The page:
President Uhuru Kenyatta on Saturday ordered the scaling of National Hospital Insurance Fund reforms to boost Universal Health Coverage.
Speaking in Mombasa, the president directed the Health ministry and the Attorney General to fast-track the reforms into law.
"Do not delay the reforms with unnecessary debate," Uhuru told lawmakers at the launch of the UHC biometric registration.
In February last year, the NHIF was feared to have lost more than Sh10 billion in false medical claims, investigations showed.
Sources said the figure had been flagged as fraudulent and was part of about Sh50 billion paid to NHIF by Treasury as capitation premiums for medical cover for civil servants, Kenya Police Service, National Youth Service and Kenya Prisons Service since 2013.
A stern Uhuru on Saturday warned that if those charged with the responsibility of handling the funds are not careful, "We will go to extreme lengths to ensure you regret it for the rest of your lives."
Part of the reforms will also set up a mandatory UHC scheme for all, regardless of social status. It will include the adoption of essential packages to cover maternity, radiology, major and minor surgeries, mental health, substance abuse and rehabilitation, cancer treatment and emergency services for Sh6,000 per household per annum.
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The new plan will ensure health insurance to one million vulnerable households who cannot afford the Sh6,000. These will be identified through the biometric system to curb fraud and abuse.
The scheme to be managed by the NHIF has been rolled out in its pilot phase in Kisumu, Machakos, Isiolo and Nyeri.
Last year, the number of patients attending public hospitals in Kisumu since UHC was rolled out in September 2018 increased.
Kisumu Governor Anyang Nyong'o said at the time, 843,863 people had been registered into the UHC cover from a targeted 1.2 million. "But certain challenges remain," the governor said.
Nyong'o said UHC remains the only means through which quality and affordable healthcare can be realised. UHC is the responsibility of national government, which has increased investment of domestic resources in health.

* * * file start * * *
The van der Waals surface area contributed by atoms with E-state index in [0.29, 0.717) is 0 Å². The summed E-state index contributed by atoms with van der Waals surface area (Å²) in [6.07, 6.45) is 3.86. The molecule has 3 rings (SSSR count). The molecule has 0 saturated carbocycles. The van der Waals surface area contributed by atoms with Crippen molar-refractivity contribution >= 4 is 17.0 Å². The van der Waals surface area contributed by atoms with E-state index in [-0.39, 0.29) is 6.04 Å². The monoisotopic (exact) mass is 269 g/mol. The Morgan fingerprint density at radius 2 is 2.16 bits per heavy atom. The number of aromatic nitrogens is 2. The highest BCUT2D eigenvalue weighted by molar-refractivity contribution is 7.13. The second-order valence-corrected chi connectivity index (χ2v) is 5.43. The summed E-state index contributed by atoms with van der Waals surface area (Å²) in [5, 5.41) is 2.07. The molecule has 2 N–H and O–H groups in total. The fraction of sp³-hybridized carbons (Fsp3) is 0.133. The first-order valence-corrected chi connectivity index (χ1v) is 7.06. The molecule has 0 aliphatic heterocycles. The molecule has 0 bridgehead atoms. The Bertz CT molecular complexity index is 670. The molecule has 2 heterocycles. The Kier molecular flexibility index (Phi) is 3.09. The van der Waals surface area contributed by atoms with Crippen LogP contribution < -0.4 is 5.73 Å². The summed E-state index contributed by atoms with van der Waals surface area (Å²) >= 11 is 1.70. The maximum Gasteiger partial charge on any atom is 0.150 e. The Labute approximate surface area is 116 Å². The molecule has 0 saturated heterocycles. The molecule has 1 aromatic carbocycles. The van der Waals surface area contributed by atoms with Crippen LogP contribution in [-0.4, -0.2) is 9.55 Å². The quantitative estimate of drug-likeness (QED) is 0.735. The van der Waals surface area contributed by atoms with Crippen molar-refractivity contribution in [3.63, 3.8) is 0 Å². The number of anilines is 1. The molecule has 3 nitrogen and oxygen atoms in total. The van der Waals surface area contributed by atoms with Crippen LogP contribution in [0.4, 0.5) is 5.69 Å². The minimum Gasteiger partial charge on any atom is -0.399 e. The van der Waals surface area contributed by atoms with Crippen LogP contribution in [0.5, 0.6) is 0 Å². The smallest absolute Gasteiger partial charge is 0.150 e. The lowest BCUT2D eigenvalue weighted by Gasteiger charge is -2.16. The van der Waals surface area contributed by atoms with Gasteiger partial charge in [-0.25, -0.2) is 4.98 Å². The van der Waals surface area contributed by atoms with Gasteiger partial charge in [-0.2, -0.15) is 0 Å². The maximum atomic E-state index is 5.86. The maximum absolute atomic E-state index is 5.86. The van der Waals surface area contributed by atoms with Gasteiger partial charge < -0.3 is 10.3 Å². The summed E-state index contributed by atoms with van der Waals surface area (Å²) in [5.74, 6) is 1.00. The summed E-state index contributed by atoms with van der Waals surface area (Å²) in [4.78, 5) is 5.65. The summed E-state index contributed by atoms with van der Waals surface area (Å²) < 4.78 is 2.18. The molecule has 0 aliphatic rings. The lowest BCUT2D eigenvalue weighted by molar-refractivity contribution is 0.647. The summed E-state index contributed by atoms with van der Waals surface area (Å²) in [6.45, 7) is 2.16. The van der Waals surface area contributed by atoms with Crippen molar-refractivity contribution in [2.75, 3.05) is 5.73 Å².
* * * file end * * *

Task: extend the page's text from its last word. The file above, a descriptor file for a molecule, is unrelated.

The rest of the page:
UHC is part of Uhuru's Big Four Agenda.
Also present in Mombasa was Health CS Mutahi Kagwe, who said part of the NHIF reforms will include having county representatives added on the board.
Kagwe said today there are 19 hospitals being built in Nairobi; two Level II and Level III hospitals in every densely populated area. Construction is ongoing on another five hospitals that are almost being completed; they include Mama Lucy and Korogocho hospitals.
Uhuru lauded county governments, which he said played a major role in managing the spread of coronavirus across the country by liaising with the national government's Ministry of Health.
Uhuru said access to emergency medical treatment should be available to all, adding "without improving health the quest for prosperity would be hollow".
Admitting that access to quality healthcare is still a challenge to many, the president said it is important that these essential needs are made accessible at affordable prices.
Statistics show that in 2018 more than one million Kenyans were impoverished due to high health expenses for themselves and their loved ones.
In the UHC pilot phase, there has been an establishment of 208 additional community health units with 7,700 health workers who attendd to more than two million clients, a majority of whom were served in their homes.